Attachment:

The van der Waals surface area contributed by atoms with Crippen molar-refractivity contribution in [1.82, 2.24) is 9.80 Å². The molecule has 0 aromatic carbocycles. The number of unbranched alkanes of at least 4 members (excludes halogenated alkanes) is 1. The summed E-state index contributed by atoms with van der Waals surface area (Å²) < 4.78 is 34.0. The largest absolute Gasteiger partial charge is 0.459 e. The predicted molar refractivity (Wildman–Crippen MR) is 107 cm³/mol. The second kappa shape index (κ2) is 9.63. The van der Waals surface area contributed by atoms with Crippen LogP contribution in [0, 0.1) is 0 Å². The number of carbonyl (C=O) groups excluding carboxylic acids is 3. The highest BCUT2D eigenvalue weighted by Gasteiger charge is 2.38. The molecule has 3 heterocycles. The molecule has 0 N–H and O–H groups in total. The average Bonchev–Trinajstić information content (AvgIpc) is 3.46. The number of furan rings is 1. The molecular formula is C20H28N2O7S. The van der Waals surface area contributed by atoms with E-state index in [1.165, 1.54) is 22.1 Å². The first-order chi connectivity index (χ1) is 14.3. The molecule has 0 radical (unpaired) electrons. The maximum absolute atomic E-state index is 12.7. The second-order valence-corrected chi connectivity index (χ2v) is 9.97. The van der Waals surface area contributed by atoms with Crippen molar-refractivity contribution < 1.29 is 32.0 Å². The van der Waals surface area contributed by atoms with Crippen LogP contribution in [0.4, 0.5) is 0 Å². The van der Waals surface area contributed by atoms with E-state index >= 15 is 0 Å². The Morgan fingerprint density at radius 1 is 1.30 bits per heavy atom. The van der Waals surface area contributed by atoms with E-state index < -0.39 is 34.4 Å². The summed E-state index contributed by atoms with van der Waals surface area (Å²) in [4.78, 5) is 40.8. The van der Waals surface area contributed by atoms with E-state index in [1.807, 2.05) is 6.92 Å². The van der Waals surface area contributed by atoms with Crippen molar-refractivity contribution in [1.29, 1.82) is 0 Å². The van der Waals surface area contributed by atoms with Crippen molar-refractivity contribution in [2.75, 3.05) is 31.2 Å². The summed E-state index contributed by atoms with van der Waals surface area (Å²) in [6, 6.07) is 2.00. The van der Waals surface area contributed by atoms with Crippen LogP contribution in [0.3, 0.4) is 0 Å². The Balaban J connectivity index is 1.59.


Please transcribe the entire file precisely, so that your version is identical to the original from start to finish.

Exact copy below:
The van der Waals surface area contributed by atoms with Crippen molar-refractivity contribution in [1.82, 2.24) is 9.80 Å². The molecule has 0 aromatic carbocycles. The number of unbranched alkanes of at least 4 members (excludes halogenated alkanes) is 1. The summed E-state index contributed by atoms with van der Waals surface area (Å²) < 4.78 is 34.0. The largest absolute Gasteiger partial charge is 0.459 e. The predicted molar refractivity (Wildman–Crippen MR) is 107 cm³/mol. The second kappa shape index (κ2) is 9.63. The van der Waals surface area contributed by atoms with Crippen LogP contribution in [0, 0.1) is 0 Å². The number of carbonyl (C=O) groups excluding carboxylic acids is 3. The highest BCUT2D eigenvalue weighted by Gasteiger charge is 2.38. The molecule has 3 heterocycles. The molecule has 0 N–H and O–H groups in total. The average Bonchev–Trinajstić information content (AvgIpc) is 3.46. The number of furan rings is 1. The molecular formula is C20H28N2O7S. The van der Waals surface area contributed by atoms with E-state index in [1.165, 1.54) is 22.1 Å². The first-order chi connectivity index (χ1) is 14.3. The molecule has 0 radical (unpaired) electrons. The maximum absolute atomic E-state index is 12.7. The second-order valence-corrected chi connectivity index (χ2v) is 9.97. The van der Waals surface area contributed by atoms with Crippen molar-refractivity contribution < 1.29 is 32.0 Å². The van der Waals surface area contributed by atoms with Crippen LogP contribution in [0.4, 0.5) is 0 Å². The van der Waals surface area contributed by atoms with E-state index >= 15 is 0 Å². The Morgan fingerprint density at radius 1 is 1.30 bits per heavy atom. The van der Waals surface area contributed by atoms with E-state index < -0.39 is 34.4 Å². The summed E-state index contributed by atoms with van der Waals surface area (Å²) in [4.78, 5) is 40.8. The van der Waals surface area contributed by atoms with E-state index in [1.807, 2.05) is 6.92 Å². The van der Waals surface area contributed by atoms with Crippen molar-refractivity contribution in [1.29, 1.82) is 0 Å². The van der Waals surface area contributed by atoms with Crippen molar-refractivity contribution in [2.75, 3.05) is 31.2 Å². The summed E-state index contributed by atoms with van der Waals surface area (Å²) in [6, 6.07) is 2.00. The van der Waals surface area contributed by atoms with Crippen LogP contribution in [0.3, 0.4) is 0 Å². The Balaban J connectivity index is 1.59.